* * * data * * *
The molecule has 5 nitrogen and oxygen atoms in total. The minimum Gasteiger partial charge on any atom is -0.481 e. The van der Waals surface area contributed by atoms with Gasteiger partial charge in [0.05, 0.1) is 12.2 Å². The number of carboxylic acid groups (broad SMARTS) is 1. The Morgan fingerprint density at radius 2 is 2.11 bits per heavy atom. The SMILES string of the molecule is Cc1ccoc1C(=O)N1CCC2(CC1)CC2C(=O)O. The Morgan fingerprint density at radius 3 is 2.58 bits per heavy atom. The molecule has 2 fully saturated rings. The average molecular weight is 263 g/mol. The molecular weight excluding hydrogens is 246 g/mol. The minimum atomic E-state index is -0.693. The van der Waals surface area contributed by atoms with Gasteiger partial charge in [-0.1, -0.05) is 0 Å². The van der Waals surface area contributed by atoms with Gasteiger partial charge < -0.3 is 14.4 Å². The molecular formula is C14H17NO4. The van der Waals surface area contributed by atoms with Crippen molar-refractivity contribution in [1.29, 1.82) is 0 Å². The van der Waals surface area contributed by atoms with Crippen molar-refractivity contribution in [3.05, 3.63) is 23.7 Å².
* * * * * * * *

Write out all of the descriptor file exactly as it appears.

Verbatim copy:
The molecule has 5 nitrogen and oxygen atoms in total. The minimum Gasteiger partial charge on any atom is -0.481 e. The van der Waals surface area contributed by atoms with Gasteiger partial charge in [0.05, 0.1) is 12.2 Å². The number of carboxylic acid groups (broad SMARTS) is 1. The Morgan fingerprint density at radius 2 is 2.11 bits per heavy atom. The SMILES string of the molecule is Cc1ccoc1C(=O)N1CCC2(CC1)CC2C(=O)O. The Morgan fingerprint density at radius 3 is 2.58 bits per heavy atom. The molecule has 2 fully saturated rings. The average molecular weight is 263 g/mol. The molecular weight excluding hydrogens is 246 g/mol. The minimum atomic E-state index is -0.693. The van der Waals surface area contributed by atoms with Gasteiger partial charge in [-0.1, -0.05) is 0 Å². The van der Waals surface area contributed by atoms with Gasteiger partial charge < -0.3 is 14.4 Å². The molecular formula is C14H17NO4. The van der Waals surface area contributed by atoms with Crippen molar-refractivity contribution in [1.29, 1.82) is 0 Å². The van der Waals surface area contributed by atoms with Crippen molar-refractivity contribution in [3.05, 3.63) is 23.7 Å².